manI’m convinced that if we focus on finding and building the best version of ourselves it makes everything else better, including ourselves. Using others as a benchmark has a place, but more often it is a race to bottom.

We measure the number of hours we work, customers we bring in, website visits we generate, etc. compared to someone else. There’s really no end to things you can compare when it comes to yourself and another person. Even if you come up on top what’s the real benefit?

I’ve experienced team environments like this. They aren’t a lot of fun–often toxic.  When the team becomes suspicious of each other and there’s no trust, comparison becomes a key metric for measuring success.

In one of the last chapters of Start With Why, Sinek tells a moving story of a boy named Ben Comen who has cerebral palsy. Ben is not the fastest runner on the team or the slowest… technically he probably he is the slowest runner, but he never finishes last because after the team completes a race they always loop back to finish the race with him. Ben falls down a lot, often finishing the race bloodied and bruised.

The idea is that Ben is racing to improve and compete against himself, not beat the other runners. There is no way he could. Take this in.

Something amazing happens after about twenty-five minutes. When everybody else is done with their race, everyone comes back to run with Ben. Ben is the only runner who, when he falls, someone else will help pick him up. Ben is the only runner who, when he finishes, has a hundred people running behind him.

What Ben teach us is special. When you compete against everyone else, no one wants to help you. But when you compete against yourself, everyone wants to help you. Olympic athletes don’t help each other. They’re competitors. Ben starts every race with a clear sense of WHY he’s running. He’s not there to beat anyone but himself. Ben never loses sight of that. His sense of WHY he’s running gives him the strength to keep going. To keep pushing. To keep getting up. To keep going. And to do it again and again and again. And every day he runs, the only time Ben sets out to beat is his own.

Now think about how we do business. We’re always competing against someone else. We’re always trying to be better than someone else. Better quality. More features. Better service. We’re always comparing ourselves to others. And no one wants to help us. What if we showed up to work every day simply to be better than ourselves? What if the goal was to do better work this week than we did the week before? To make this month better than last month? For no other reason than because we want to leave the organization in a better state than we found it?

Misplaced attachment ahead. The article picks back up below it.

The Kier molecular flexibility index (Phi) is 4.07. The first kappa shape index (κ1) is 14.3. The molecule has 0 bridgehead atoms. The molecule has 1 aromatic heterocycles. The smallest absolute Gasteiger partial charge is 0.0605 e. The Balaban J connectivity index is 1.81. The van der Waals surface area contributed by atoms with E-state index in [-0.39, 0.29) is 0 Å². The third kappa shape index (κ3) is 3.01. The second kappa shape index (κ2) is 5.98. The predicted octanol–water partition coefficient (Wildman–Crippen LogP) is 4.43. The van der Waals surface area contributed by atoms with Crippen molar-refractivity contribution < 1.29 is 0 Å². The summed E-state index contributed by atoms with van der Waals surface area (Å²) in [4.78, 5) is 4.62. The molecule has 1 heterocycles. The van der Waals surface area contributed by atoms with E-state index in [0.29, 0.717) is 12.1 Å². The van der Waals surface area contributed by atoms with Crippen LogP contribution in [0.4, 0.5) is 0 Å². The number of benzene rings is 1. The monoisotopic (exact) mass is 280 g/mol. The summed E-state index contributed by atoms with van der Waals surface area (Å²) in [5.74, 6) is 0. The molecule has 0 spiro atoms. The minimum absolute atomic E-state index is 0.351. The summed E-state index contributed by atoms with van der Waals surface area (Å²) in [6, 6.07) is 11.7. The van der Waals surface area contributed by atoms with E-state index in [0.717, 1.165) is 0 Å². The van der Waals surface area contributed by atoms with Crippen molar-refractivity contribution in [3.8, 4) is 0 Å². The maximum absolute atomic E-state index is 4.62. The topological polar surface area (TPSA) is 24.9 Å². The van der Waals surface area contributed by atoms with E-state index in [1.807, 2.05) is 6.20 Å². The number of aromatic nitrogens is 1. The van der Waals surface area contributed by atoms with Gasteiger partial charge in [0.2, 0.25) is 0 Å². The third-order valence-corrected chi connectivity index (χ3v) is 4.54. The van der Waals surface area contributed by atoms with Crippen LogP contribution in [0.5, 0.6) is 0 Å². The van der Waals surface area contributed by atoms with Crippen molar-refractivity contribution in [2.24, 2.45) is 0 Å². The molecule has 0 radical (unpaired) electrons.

I get that businesses have to make money and all that. I think Sinek is onto something here. I love Sinek’s idea of becoming better versions of ourselves because that’s a reoccurring theme my buddy Gregg Monteith raises in our podcast–the idea that we are meant to be the best possible versions of ourselves.

Simple Time Tracking Matrix

John Poelstra's Simple Time Tracking Matrix PictureI’ve always loved the elegance and simplicity of this time tracking matrix. Ten or more years ago I discovered it in what looked like a dry book on time management.

I have no idea what the name of the book is, but for some strange reason I remember the aisle I was in and where the book was on the shelf of the Milford, Massachusetts public library. I’m pretty sure it was in the 650s section because I was reading a lot of business books at the time. Some of my best finds have come from browsing the stacks.

Drop me a comment or an email if you’d like a soft copy of it.

Does anyone know the origins of this matrix or have a format they like better?

Morning Routine


Thanks to The Morning Miracle I’ve landed in some pretty good routines for the past couple of months. Don’t get me wrong, every day is not a magical carpet ride, and that’s okay. In a given week, one or two mornings are really good and the others are about putting in the time and setting the rest of the day up for success. Over the long haul I’m seeing subtle ways this routine is giving me more discipline and greatly improving my life overall. That makes it all worth it!

5 a.m. Doesn’t Come So Early Any More